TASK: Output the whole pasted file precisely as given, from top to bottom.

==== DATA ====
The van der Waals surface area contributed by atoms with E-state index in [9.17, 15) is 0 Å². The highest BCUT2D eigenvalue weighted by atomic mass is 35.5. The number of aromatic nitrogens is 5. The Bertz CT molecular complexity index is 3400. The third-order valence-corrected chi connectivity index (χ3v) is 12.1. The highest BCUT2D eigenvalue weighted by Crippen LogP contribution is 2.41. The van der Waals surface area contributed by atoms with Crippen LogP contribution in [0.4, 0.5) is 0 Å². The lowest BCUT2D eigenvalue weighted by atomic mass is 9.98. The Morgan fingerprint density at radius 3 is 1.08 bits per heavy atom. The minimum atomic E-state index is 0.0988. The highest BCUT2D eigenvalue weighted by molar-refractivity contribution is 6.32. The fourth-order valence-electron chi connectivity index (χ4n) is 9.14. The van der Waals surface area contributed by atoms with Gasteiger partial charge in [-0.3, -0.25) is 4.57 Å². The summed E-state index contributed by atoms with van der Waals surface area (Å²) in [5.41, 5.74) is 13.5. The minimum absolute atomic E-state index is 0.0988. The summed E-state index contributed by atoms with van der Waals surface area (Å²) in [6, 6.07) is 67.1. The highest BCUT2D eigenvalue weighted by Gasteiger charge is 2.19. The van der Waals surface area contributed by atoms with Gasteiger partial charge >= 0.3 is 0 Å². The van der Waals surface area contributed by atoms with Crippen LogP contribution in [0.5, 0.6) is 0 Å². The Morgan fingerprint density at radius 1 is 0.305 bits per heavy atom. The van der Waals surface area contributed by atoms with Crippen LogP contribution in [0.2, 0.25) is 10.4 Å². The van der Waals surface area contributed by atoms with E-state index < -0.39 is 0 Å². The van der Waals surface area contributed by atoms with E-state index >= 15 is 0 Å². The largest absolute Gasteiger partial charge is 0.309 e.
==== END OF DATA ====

The van der Waals surface area contributed by atoms with E-state index in [9.17, 15) is 0 Å². The highest BCUT2D eigenvalue weighted by atomic mass is 35.5. The number of aromatic nitrogens is 5. The Bertz CT molecular complexity index is 3400. The third-order valence-corrected chi connectivity index (χ3v) is 12.1. The highest BCUT2D eigenvalue weighted by Crippen LogP contribution is 2.41. The van der Waals surface area contributed by atoms with Crippen LogP contribution in [0.4, 0.5) is 0 Å². The lowest BCUT2D eigenvalue weighted by atomic mass is 9.98. The Morgan fingerprint density at radius 3 is 1.08 bits per heavy atom. The minimum atomic E-state index is 0.0988. The highest BCUT2D eigenvalue weighted by molar-refractivity contribution is 6.32. The fourth-order valence-electron chi connectivity index (χ4n) is 9.14. The van der Waals surface area contributed by atoms with Gasteiger partial charge in [-0.3, -0.25) is 4.57 Å². The summed E-state index contributed by atoms with van der Waals surface area (Å²) in [5.41, 5.74) is 13.5. The minimum absolute atomic E-state index is 0.0988. The summed E-state index contributed by atoms with van der Waals surface area (Å²) in [6, 6.07) is 67.1. The highest BCUT2D eigenvalue weighted by Gasteiger charge is 2.19. The van der Waals surface area contributed by atoms with Gasteiger partial charge >= 0.3 is 0 Å². The van der Waals surface area contributed by atoms with Crippen LogP contribution in [0.5, 0.6) is 0 Å². The Morgan fingerprint density at radius 1 is 0.305 bits per heavy atom. The van der Waals surface area contributed by atoms with Crippen LogP contribution in [0.2, 0.25) is 10.4 Å². The van der Waals surface area contributed by atoms with E-state index < -0.39 is 0 Å². The van der Waals surface area contributed by atoms with E-state index >= 15 is 0 Å². The largest absolute Gasteiger partial charge is 0.309 e.